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Black history month is now over. But there are still lessons for us about modern trends, even after the official recognition that black Americans actually have history has expired.

It is common knowledge that at the time South Carolina attacked Fort Sumter to start the Civil War black people in the “slave states” were not allowed to vote, or to become educated, or to own real property. What is less well known is that this had not always been the case.

During the 17th Century, blacks in the American colonies, even in the southern colonies, could run businesses, go to school, sue and be sued in court, and own property, even own slaves. By the time of the Revolution, most of these rights had been taken away. In subsequent decades, individual states took away more and more rights, until by the time of the Civil War, even marriage was beyond the legal right of most blacks.

Similarly, before the Apartheid laws were enacted in South Africa, in 1948, nonwhite citizens there enjoyed human rights. The British and the Boers were more interested in fighting with each other for colonial hegemony than crafting artificial ways of enslaving their nonwhite colonial subjects.

The desire to impose restrictions on a class, or classes of laborers grew as increasing stability of colonial governments made trade, agriculture and industry greater foci of the colonists’ activities than military defense and stabilization. Thus, as the “threat” from native populations, in both the American colonies and South Africa subsided, and great farming operations grew, the demand for cheap labor also grew. And those with the ability to buy influence with government were able to shape laws that gave them increasingly docile, controllable labor forces.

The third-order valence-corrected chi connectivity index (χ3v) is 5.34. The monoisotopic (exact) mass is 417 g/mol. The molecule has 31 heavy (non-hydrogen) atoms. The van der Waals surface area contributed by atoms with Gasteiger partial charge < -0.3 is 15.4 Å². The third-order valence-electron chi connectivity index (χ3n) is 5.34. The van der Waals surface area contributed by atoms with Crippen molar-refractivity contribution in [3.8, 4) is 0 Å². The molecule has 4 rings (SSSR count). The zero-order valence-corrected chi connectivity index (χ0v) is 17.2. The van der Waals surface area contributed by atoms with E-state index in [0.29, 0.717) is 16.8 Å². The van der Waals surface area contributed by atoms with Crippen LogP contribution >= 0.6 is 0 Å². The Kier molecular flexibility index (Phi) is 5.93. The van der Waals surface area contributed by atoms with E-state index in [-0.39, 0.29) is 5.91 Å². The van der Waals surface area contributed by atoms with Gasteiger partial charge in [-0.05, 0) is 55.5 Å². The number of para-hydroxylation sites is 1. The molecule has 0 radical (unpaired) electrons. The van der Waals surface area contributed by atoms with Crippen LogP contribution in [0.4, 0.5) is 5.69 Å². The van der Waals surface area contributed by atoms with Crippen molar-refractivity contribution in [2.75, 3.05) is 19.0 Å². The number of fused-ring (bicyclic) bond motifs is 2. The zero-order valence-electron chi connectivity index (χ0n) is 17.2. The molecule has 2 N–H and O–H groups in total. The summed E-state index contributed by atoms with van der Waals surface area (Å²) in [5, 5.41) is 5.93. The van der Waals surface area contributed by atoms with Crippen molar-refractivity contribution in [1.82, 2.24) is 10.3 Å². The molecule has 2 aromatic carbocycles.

This is all history, of course, and could never happen today. After all, we struggled with our own Civil Rights history, and in 1965 finally gave even black Americans voting rights. And Nelson Mandella was freed from prison and watched Apartheid fall apart. The Boxer Rebellion didn’t succeed, but China eventually threw off colonial rule, and has now emerged as a corporate paradise. After decades of subjugation under banana dictators, much of Latin America is now learning about life under participatory governments.

Yet in 2013, five ‘justices’ of the United States Supreme Court held that black Americans should never have been given the rights conveyed in the 1965 Voting Rights Act. They dismissed the factual record establishing ongoing, concerted efforts to disfranchise nonwhite voters. These five ‘justices’ each has a long history of working for or defending corporate interests.

The economic pressures that drove the early colonial decisions have not abated. Less than a century after the Chinese Revolution ended imperial rule, Apple, Walmart and hundreds of other corporations based in colonial empires were back to using Chinese labor locked into factories, paid almost nothing, and worked past the point of human endurance, in jobsites devoid of environmental or worker safety protections. All with the blessing and protection of a corporate-friendly government.

Israel started out as a very egalitarian society. But that in the past few decades, a handful of ‘royal’ families have accumulated control of Israel’s economy, with 20 families now controlling more than half of the value of the Israeli stock market.

On March 16, economist Paul Krugman discussed another government now following the historic practice of helping businesses increase profits by reducing the rights of targeted, easily identifiable segments of its population. Krugman pointed out that Israel started out as a very egalitarian society. But that in the past few decades, a handful of ‘royal’ families have accumulated control of Israel’s economy, with 20 families now controlling more than half of the value of the Israeli stock market. And in less than two decades, 1992-2010, the percentage of Israeli children living in poverty has jumped from 7.8% to 27.4% - an almost 400% increase.